The executive branch literally refers to those persons who are charged with
responsibility for the administration of government and the implementation of
laws made by the legislature. Technically, it includes the head of state, members
of the government and the officials who serve them, as well as the enforcement
agencies such as the military and the police. However, more usually the term is
used to denote the smaller body of decision-makers which actually takes respon-
sibility for the direction and form of government policy. Indeed, we use the term
Political Executive when referring to the government of the day, and the Official
Executive when we are speaking of the bureaucracy whose task it is to administer
the policies which ministers have laid down.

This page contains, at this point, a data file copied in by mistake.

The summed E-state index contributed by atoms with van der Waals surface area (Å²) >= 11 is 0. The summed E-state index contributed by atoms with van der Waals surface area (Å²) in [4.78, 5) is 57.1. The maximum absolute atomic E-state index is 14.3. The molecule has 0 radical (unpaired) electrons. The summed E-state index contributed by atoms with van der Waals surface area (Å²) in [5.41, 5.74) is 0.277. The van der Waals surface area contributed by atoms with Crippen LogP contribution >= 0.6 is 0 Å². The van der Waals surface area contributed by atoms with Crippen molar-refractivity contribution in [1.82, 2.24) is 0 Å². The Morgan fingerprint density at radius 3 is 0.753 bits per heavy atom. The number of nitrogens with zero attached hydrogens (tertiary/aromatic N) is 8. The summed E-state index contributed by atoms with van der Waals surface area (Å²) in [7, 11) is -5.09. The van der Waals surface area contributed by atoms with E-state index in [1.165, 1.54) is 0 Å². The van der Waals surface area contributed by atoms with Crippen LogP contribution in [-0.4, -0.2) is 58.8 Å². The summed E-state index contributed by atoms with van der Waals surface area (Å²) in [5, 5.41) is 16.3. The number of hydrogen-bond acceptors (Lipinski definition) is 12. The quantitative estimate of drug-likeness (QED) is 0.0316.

In the first section of the chapter we are concerned with the Political Executive,
in other words with the politicians rather than the civil servants. Who gets to the
top? What power do they exercise? Why is that power often said to be growing?
Who is more powerful, Prime Minister or President?
In the second section, we briefly review the Official Executive, examining who we
can include within the ranks of the bureaucracy, how they got there and the power
|•||Distinguish between the Political and the Official Executive.|
|•||What factors led to the broad trend to increased prime ministerial and presidential power in the twentieth century?|
|•||What factors constrain the Prime Minister and President today?|
|•||To what extent are they prevented from achieving their political goals?|
|•||What qualities is it desirable for political leaders to possess in the television age?|
|•||Is the personality of a leader today more important than his or her ideology?|
|•||Compare the importance of the Cabinet in Britain and the United States.|